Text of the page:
When we see the phrase “confidence interval,” we understand that this is a statistical calculation. There is a data-generating process at work. If we assume that we know what that process looks like, then we can apply our math to the portfolio to come up with this single number that we call VaR, for short.
The assumptions that underpin the calculation include the belief that the returns on the instruments in the portfolio follow a lognormal distribution and that there is some sort of stable correlation between the assets in the portfolio.
The salient point is that managers received a single number that they could take home. It gave them comfort. It gave them false comfort, as we learned in 2008.
Recall the earlier point that the years leading into the Global Financial Crisis were a period of artificial suppression of economic and financial volatility.
The Value-at-Risk calculation used historical volatility to project into the future, e.g. looking back one hundred and eighty days. The lower the volatility that went into the model, the lower the VaR number that the model spit out. The lower the VaR number that the model spit out, the less capital investors appeared to be using. The appearance of capital efficiency permitted (and likely encouraged) people to add to their risk by putting more money to work by using more leverage. If everything is going up with little risk of a drawdown, why wouldn’t you borrow money at low interest rates to earn equity-like returns? It was free money, as they say.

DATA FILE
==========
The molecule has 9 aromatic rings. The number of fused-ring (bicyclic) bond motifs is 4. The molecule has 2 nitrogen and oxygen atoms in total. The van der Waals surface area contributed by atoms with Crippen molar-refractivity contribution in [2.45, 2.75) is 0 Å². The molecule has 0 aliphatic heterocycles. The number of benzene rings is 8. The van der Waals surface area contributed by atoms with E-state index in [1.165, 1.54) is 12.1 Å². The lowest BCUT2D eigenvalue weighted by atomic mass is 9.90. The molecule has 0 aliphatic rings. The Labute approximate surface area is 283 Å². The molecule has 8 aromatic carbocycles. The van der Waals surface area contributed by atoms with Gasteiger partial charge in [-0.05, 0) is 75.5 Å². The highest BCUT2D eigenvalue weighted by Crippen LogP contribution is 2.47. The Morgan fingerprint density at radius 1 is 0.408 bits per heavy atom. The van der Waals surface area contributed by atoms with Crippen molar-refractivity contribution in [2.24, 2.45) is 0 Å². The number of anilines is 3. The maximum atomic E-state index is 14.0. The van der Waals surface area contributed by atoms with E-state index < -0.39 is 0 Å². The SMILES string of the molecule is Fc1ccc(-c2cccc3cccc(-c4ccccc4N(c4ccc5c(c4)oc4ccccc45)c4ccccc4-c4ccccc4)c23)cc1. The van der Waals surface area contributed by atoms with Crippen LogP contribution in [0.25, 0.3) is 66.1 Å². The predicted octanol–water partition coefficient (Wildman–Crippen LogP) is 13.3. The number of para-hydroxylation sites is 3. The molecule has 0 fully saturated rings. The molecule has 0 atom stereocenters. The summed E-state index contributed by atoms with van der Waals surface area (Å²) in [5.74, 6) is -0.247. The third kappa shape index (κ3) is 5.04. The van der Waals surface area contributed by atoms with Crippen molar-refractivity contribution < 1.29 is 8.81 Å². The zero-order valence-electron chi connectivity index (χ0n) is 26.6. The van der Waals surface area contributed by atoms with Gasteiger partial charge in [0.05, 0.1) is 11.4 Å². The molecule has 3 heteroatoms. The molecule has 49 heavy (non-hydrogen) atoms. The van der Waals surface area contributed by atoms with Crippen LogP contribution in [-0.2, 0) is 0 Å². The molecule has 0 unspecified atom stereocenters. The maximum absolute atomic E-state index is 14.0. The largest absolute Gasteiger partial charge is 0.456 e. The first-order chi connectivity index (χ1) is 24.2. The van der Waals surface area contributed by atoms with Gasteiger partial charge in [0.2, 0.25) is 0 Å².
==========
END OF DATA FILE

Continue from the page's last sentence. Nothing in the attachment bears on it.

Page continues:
The problem is that the numbers going into the calculation were manipulated. Distorted inputs produce distorted outputs. This was okay in the early 2000s, but as the years rolled by and more people loaded up on risk, it started to become a dangerous loop, setting up a Minsky moment.
The initial shocks came in 2007 with flare-ups in volatility in public equities, but most people dismissed these as aberrations and resumed their prior behavior after taking drawdowns.
Who was it that managed to avoid the pain? Who were the people who profited from the Global Financial Crisis?
As Warren Buffett said so famously, “Only when the tide goes out do you learn who has been swimming naked.”
It was the savvy, typically older, investors who did their own work. They didn’t chase trendlines on a chart; they read the documents and they talked to people. They realized that there is no substitute for good old-fashioned investigation.
Go ahead and use the data-enabled approaches and AI tools to execute vendor onboarding and assessment, but know this: the best, necessary steps for vendor evaluation are, and will be always, digging into the fundamentals and asking for references. You can’t just ask a bunch of generic questions, either. You need to ask other buyers questions in such a way that they will reveal their true experiences. Get this right and you will outperform your peers hands down.
With EdgeworthBox, you can implement this process easily. Our platform was designed for collaborative procurement. Design your own questionnaire, specific to your circumstances. We’ll help you execute the survey. Don’t just ask your vendor’s existing customers. Ask people who know the vendor in other contexts. You don’t need to hire consultants or ask fancy questions. Sit down and think about it. You’ll be able to figure out what to ask.